Tone and accent in Oklahoma Cherokee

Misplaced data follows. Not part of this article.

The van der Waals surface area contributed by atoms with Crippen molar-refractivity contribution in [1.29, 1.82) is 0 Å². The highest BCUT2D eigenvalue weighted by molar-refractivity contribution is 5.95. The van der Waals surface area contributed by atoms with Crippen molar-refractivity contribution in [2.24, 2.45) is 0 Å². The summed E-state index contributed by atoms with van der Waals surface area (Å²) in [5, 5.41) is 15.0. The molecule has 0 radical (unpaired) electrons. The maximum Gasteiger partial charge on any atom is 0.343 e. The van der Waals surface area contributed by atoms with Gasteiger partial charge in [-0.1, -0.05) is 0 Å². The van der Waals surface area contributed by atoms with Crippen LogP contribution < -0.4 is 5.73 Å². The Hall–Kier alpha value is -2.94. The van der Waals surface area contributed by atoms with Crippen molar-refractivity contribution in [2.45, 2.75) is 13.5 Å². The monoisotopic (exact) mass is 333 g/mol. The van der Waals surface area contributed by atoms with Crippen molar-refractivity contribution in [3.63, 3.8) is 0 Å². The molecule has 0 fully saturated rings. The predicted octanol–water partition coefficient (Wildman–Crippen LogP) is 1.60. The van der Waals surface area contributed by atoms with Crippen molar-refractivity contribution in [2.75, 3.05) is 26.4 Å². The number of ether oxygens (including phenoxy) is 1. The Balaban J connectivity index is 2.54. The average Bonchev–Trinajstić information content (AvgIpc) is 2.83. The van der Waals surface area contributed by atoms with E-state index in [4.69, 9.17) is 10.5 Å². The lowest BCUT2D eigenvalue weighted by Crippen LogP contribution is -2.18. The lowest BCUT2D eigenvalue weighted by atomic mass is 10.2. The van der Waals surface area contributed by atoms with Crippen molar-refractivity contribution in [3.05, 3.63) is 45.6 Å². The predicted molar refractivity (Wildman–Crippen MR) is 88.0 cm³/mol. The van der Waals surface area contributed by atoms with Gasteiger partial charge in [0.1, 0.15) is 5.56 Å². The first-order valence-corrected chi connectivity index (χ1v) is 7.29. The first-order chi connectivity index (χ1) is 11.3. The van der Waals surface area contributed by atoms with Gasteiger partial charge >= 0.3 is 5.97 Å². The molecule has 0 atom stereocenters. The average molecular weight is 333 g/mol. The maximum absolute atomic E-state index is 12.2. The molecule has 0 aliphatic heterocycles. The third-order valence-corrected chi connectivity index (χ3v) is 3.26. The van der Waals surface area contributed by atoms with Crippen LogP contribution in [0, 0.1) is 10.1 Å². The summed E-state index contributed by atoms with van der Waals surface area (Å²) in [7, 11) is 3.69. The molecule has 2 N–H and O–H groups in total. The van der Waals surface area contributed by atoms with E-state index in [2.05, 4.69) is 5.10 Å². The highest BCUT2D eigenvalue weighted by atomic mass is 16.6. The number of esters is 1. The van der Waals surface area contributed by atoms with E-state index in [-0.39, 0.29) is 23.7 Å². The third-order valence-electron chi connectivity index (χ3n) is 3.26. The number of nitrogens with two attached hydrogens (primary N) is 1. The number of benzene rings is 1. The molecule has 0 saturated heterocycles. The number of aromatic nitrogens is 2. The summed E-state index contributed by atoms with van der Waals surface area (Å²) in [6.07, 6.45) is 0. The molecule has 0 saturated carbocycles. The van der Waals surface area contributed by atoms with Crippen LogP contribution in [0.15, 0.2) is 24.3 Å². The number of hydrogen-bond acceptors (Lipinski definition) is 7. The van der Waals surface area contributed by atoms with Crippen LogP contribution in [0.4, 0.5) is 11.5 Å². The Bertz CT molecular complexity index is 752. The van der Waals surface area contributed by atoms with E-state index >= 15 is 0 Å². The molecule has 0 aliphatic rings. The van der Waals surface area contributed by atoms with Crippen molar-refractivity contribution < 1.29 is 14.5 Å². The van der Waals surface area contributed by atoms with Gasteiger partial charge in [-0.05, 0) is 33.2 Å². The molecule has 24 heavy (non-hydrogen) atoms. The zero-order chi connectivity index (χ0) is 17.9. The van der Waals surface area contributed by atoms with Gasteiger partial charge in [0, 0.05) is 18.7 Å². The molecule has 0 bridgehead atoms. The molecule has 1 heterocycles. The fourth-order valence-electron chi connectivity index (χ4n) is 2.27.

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This dissertation is a study of the tonal and accentual system of Oklahoma Cherokee, which has six possible pitch patterns occurring on a syllable: low, high, low-high, high-low, lowfall and superhigh. This study attempts to provide a comprehensive description and analyses of these patterns: their distribution, their source, the principles which determine their positions, and the nature of tonal alternations. The tonal and accentual system of Oklahoma Cherokee manifests some typologically outstanding features, such as glottal stop as the historical source for both high and lowfall tones, coexistence of both rightward and leftward spreading of a tone, coexistence of tonal and accentual systems, existence of multiple accentual systems, and morphosyntactic use of accents. Studies on tones in general have focused mainly on analytical languages or languages with little morphology, but Cherokee is unique in that it is polysynthetic at the same time as tonal. Emergence of tones in Oklahoma Cherokee is recent and its source is easily traceable, but it has already developed a complex tonal alignment and tonal phonology. Description of the tonal and accentual system of Oklahoma Cherokee will contribute to the deeper understanding of not only the sound system of Cherokee, but also of the historical study of Iroquoian in general, and to the typological study of tonal and accentual systems more generally.